For more on unlawful drug sales on the Internet, see Protecting Yourself.
# # #
How did these people obtain my information?
They likely obtained the victim's information based on a previous online or telepharmacy transaction, or from a submitted medical questionnaire. These instances could have occurred years ago, with personal information now on customer lists trafficked by these criminal groups. These customer lists can contain tens of thousands of names and a substantial amount of self-reported data provided by consumers during previous transactions. Typically, victims are being contacted by multiple unrelated groups, often for different purposes. (extortion, selling illegal pharmaceuticals, etc.)
How do I make the calls stop?
The extorters, just like the majority of telephone solicitors for illegal prescription medication, are based overseas and use voice over internet protocol (VOIP) telephone numbers, most commonly "Magic Jack". These services provide the extorters with the flexibility to constantly change their phone numbers and select ones with U.S. area codes. If the victims change whatever number(s) were used to contact them, and do not engage in any additional risky pharmaceutical transactions, the threatening phone calls and associated telephone solicitations for pharmaceuticals should cease.
What proactive steps can victims take?
Individuals who purchase medication online or via tele-pharmacies are frequently victims of credit card fraud, since this is how the medication is often purchased. Victims may want to consider alerting their applicable financial institutions to ensure that identity theft has not occurred.
Why is FDA only asking victims who have lost money to contact the agency?
The most effective way to track these criminals is to investigate the permanent record established when money transfers take place.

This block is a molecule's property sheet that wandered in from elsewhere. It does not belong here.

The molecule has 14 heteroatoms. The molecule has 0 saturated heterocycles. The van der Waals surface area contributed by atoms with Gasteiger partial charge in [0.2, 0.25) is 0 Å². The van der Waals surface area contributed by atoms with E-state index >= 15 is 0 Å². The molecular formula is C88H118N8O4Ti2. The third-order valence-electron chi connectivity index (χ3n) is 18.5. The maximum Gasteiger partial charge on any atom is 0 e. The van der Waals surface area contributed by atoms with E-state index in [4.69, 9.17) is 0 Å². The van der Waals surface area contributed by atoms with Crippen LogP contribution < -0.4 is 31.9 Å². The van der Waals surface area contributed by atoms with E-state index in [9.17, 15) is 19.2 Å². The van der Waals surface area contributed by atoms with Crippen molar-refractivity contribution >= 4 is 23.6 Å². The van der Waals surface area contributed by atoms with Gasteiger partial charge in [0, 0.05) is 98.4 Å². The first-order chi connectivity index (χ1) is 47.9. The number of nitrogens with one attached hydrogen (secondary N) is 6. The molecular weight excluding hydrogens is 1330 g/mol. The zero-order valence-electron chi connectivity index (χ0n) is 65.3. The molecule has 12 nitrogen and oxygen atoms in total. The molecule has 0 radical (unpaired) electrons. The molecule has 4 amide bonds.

Have individuals been arrested?
Yes. However, this scheme will likely not be eradicated and instead will continue to evolve. For example, the extorters now occasionally reference other countries, such as Costa Rica, instead of the DR, as means to avoid all of the publicity regarding this scheme.
Am I going to be able to get my money back?
In almost all instances victims will not be able to recoup losses. Multiple criminal groups employ this scheme, principally from overseas, and large monetary seizures are not anticipated.
Am I in danger?
In terms of physical danger, no victim has ever been approached in person, and the vast majority of these callers, regardless of their intent, are based overseas. Their use of "police-type scanners", law enforcement language and fictitious documents are attempts at a false sense of legitimacy. Extorters also occasionally reference cars parked on a victim's street - information that can be obtained online at various Web sites, as a way to frighten individuals into believing the extorters are near their residence. If an individual feels threatened for his or her personal safety, immediately contact the appropriate local enforcement agency.
Is it possible that these callers are part of some "secret" investigative group, and FDA is just not aware of it?
No. Law enforcement officials from both the U.S. and the Dominican Republic are pursuing these criminals. More information regarding this scheme is available on FDA and DEA Web sites, or through online searches. Extradition proceedings between countries require close cooperation and often a formal treaty, and this often takes an extended period of time to complete.